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Legal versus Normative Incentives under Judicial Error

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  • Bruno Deffains
  • Claude Fluet

Abstract

We analyze the complementarity between legal incentives (the threat of being held liable for damages) and normative incentives (the fear of social disapproval or stigma) in situations where instances of misbehavior are not perfectly observable. There may be multiple equilibria within a given legal regime, as well as multiple socio-legal equilibria. In particular, there are high stigma-high evidentiary standard regimes versus low stigma-low standard ones. We argue that this may explain some of the differences between common law and civil law regarding the notions of fault or negligence. Our analysis also provides an explanation for trends currently observed in civil-law systems, in particular the weakening of evidentiary requirements in tort cases.

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Bibliographic Info

Paper provided by CIRPEE in its series Cahiers de recherche with number 0718.

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Date of creation: 2007
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Handle: RePEc:lvl:lacicr:0718

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Keywords: Social interactions; socio-legal multiplier; stigma; judicial error; evidentiary standard;

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  1. Dominique Demougin & Claude Fluet, 2005. "Deterrence versus Judicial Error: A Comparative View of Standards of Proof," Journal of Institutional and Theoretical Economics (JITE), Mohr Siebeck, Tübingen, vol. 161(2), pages 193-, June.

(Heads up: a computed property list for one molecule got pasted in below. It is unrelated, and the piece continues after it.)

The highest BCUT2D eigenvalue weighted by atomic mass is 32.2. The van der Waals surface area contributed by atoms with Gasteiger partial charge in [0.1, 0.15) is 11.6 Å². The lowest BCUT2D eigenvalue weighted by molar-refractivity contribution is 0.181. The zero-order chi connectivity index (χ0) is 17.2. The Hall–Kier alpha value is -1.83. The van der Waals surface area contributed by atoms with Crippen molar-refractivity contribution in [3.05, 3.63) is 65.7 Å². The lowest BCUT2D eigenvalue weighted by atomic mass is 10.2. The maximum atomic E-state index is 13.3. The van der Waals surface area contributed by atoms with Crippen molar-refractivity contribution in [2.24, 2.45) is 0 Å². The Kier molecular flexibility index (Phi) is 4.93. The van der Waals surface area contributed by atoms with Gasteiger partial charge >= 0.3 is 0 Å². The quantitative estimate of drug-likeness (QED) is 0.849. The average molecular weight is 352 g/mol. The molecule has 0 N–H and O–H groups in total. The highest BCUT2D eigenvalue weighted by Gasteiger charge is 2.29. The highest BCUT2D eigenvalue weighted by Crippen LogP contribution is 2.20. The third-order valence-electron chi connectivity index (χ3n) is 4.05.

2. Bénabou, Roland & Tirole, Jean, 2004. "Incentives and Prosocial Behaviour," CEPR Discussion Papers 4633, C.E.P.R. Discussion Papers.
  3. Jean-Robert Tyran & Lars P. Feld, 2006. "Achieving Compliance when Legal Sanctions are Non-deterrent," Scandinavian Journal of Economics, Wiley Blackwell, vol. 108(1), pages 135-156, 03.
  4. Cooter, Robert & Porat, Ariel, 2001. "Should Courts Deduct Nonlegal Sanctions from Damages?," The Journal of Legal Studies, University of Chicago Press, vol. 30(2), pages 401-22, Part I Ju.
  5. Richard H. McAdams & Eric B. Rasmusen, 2004. "Norms in Law and Economics," Working Papers 2004-11, Indiana University, Kelley School of Business, Department of Business Economics and Public Policy.
  6. Ernst Fehr & Simon Gaechter, . "Do Incentive Contracts Crowd out Voluntary Cooperation?," IEW - Working Papers 034, Institute for Empirical Research in Economics - University of Zurich.
  7. Alon Harel & Alon Klement, 2007. "The Economics of Stigma: Why More Detection of Crime May Result in Less Stigmatization," The Journal of Legal Studies, University of Chicago Press, vol. 36(2), pages 355-377, 06.
  8. Glaeser, Edward L & Sacerdote, Bruce & Scheinkman, Jose A, 1996. "Crime and Social Interactions," The Quarterly Journal of Economics, MIT Press, vol. 111(2), pages 507-48, May.
  9. Frey, Bruno S & Jegen, Reto, 2001. " Motivation Crowding Theory," Journal of Economic Surveys, Wiley Blackwell, vol. 15(5), pages 589-611, December.
  10. Galbiati, R. & Vertova, P., 2005. "Law and Behaviours in Social Dilemmas: Testing the Effect of Obligations on Cooperation," Discussion Paper 2005-56, Tilburg University, Center for Economic Research.
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